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Despite Website Changes, TSA Still Has No Mandate to Search for Drugs

The Transportation Security Administration flip-flopped the language on their website, but not their policies.

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For medical marijuana patients, going to the airport can be a particularly stressful endeavor. Even if you’re traveling between two states that both recognize cannabis as medicine, it can be incredibly difficult to obtain MMJ in a state that you don’t live in, and taking cannabis on an airplane sounds like an easy way to end up in a jail cell, right?

And while it has long been TSA policy to search only for weapons and explosives instead of drugs, a change made to the “What can I bring?” section of the Administration’s website specified that medical marijuana would now be allowed to pass through airport security.

Below “Liquid Vitamins,” and above “Liquid Medicine” on the TSA website, medical marijuana was highlighted in green and given approved as a travel item. Below the highlighted approval it read: “TSA security officers do not search for marijuana or other drugs,” agency officials wrote on the TSA site. “In the event a substance that appears to be marijuana is observed during security screening, TSA will refer the matter to a law enforcement officer.”

The change was first noticed by Tom Angell at Mass Roots, which prompted reporters from Leafly to reach out to TSA for comment. Leafly was able to talk to TSA public affairs manager Lorie Dankers, who said that the website change was an attempt to clarify the rules, not change them.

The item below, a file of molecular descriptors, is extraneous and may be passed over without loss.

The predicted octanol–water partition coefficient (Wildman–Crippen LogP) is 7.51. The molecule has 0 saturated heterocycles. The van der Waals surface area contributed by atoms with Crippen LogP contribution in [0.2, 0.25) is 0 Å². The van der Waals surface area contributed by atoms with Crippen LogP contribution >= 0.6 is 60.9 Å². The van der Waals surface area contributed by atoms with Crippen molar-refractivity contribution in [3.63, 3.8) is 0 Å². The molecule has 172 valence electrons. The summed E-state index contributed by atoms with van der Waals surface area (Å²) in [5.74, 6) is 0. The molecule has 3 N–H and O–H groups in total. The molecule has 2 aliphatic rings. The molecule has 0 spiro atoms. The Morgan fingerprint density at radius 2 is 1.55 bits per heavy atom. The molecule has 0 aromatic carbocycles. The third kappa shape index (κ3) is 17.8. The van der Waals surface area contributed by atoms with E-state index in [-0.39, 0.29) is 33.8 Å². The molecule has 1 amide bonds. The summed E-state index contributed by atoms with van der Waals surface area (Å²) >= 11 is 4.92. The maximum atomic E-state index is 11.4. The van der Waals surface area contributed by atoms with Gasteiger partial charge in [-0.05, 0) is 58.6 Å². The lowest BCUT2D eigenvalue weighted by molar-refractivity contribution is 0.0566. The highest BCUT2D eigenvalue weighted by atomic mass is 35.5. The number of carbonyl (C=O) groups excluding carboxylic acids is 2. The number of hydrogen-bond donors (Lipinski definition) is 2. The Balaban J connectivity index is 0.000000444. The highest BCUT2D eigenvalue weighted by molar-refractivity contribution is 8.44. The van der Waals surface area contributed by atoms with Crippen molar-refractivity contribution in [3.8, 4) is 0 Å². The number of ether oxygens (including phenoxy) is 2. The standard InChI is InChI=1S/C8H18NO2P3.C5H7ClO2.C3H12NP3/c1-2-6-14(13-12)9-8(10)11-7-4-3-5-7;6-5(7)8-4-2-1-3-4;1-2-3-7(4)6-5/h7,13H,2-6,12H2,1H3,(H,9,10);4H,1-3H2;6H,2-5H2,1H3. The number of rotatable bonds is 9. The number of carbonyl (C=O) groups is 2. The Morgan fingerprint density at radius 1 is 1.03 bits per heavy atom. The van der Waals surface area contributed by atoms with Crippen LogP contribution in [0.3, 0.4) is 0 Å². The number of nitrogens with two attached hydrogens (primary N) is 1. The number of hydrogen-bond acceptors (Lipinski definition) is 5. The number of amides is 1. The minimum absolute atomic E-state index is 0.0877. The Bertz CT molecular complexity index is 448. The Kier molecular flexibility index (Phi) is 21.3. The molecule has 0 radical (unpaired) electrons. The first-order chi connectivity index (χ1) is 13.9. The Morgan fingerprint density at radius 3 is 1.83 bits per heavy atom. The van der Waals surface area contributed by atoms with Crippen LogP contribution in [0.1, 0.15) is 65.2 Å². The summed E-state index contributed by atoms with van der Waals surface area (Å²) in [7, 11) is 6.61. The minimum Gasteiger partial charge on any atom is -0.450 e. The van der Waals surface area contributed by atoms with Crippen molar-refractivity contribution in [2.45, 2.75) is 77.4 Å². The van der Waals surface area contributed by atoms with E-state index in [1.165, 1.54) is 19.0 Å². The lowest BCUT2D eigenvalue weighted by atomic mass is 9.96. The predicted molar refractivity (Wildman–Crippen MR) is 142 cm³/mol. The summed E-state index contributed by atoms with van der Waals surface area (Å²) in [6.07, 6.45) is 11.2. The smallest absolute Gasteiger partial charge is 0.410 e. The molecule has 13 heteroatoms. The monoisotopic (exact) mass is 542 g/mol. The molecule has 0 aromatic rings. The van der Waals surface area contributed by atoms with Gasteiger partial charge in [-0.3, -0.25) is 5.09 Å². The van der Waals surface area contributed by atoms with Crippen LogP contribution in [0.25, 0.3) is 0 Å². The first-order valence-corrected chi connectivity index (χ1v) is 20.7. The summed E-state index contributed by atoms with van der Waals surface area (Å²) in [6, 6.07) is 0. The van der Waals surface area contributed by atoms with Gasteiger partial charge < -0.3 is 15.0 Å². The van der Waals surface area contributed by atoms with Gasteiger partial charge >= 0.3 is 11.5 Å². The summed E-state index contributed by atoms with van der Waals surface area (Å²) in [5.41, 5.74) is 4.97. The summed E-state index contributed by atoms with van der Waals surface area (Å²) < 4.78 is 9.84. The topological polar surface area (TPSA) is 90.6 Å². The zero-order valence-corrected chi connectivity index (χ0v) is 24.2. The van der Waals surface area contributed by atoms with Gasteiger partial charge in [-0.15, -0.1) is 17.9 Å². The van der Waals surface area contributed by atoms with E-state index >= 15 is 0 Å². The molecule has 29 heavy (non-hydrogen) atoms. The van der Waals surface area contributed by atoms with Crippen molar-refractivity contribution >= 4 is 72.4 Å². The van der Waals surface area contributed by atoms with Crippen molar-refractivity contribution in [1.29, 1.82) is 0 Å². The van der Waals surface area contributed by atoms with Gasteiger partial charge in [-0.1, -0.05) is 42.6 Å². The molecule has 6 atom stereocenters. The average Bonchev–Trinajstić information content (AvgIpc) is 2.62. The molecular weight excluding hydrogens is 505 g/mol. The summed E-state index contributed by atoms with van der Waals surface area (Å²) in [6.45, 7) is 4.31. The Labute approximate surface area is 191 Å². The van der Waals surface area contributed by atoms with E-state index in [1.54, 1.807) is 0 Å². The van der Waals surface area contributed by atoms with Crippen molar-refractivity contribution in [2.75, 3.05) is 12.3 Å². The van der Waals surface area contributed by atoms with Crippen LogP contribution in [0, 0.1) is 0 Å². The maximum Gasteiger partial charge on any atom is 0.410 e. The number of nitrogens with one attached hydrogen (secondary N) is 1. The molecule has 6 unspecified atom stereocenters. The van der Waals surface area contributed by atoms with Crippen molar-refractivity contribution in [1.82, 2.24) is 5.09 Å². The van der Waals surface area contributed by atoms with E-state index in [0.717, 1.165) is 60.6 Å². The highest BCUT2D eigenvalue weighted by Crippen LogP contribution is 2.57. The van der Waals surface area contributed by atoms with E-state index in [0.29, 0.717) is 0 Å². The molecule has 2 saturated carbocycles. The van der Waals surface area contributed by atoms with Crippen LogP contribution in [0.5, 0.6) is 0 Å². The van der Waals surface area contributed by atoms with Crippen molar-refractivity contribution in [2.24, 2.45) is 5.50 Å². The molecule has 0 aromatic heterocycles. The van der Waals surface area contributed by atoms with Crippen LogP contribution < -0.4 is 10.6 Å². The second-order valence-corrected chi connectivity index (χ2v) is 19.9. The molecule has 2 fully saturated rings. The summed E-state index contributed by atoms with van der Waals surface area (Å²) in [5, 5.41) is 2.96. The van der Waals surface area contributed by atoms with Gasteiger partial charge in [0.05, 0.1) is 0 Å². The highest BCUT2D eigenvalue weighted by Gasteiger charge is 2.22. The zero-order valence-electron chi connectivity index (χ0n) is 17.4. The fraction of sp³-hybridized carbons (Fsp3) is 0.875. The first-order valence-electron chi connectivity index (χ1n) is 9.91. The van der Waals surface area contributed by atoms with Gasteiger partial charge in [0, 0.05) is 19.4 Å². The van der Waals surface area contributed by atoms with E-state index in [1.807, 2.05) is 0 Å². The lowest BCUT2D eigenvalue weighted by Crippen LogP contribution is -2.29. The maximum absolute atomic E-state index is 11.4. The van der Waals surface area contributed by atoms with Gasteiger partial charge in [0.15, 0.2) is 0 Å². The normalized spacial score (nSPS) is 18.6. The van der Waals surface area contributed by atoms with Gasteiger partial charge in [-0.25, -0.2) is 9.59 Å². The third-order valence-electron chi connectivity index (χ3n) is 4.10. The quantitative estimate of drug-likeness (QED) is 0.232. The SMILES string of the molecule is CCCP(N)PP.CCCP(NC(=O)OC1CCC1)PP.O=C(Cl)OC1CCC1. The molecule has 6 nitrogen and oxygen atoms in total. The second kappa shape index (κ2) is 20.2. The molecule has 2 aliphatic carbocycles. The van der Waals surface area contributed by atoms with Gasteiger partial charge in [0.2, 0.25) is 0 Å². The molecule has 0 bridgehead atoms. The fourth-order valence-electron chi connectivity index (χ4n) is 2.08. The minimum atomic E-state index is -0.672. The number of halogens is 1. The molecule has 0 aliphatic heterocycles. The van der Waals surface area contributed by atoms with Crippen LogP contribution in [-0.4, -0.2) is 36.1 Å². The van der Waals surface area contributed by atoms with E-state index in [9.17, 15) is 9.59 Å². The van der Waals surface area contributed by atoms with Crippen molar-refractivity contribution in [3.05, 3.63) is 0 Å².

“TSA’s response to the discovery of marijuana is the same in every state and at every airport – regardless of whether marijuana has been legalized in a state,” Dankers wrote to Leafly. “TSA’s focus is on terrorism and security threats to the aircraft and its passengers. TSA’s screening procedures, which are governed by federal law, are focused on security and are designed to detect potential threats to aviation and passengers.”

“As has always been the case,” Dankers added, “if during the security screening process an officer discovers an item that may violate the law, TSA refers the matter to law enforcement. Law enforcement officials will determine whether to initiate a criminal investigation or what steps – if any – will be taken.”

However, by the time Dankers had sent her response, the TSA website had changed again, but this time the medical marijuana section had disappeared.

Around the same time the MMJ section vanished, a TSA Twitter page responded to Angell’s story claiming it was a mistake. “We’re sorry for any confusion. A mistake was made in the database of our new ‘What can I bring?’ tool.”

About an hour after the section was completely removed, the website changed yet again. This time, the MMJ section returned, but the bright green turned to a deep red - medical marijuana apparently isn’t allowed in your checked or carry-on luggage.

The language used to describe the marijuana policy though, still says that TSA will not be checking for drugs, and will only contact local law enforcement in the event that they do find cannabis, or other federally scheduled drugs. 

In states like California, where medical and recreational marijuana are both legal, that means that it will take more than a local cop or TSA agent to take away your weed. 

So after three changes to the Administration’s website and a whole lot of hullabaloo, the TSA still doesn’t have a mandate to search for drugs, including weed.

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It’s up to you whether or not you want to risk bringing your cannabis onto an airplane, but if you do - it isn't TSA you should be worried about.

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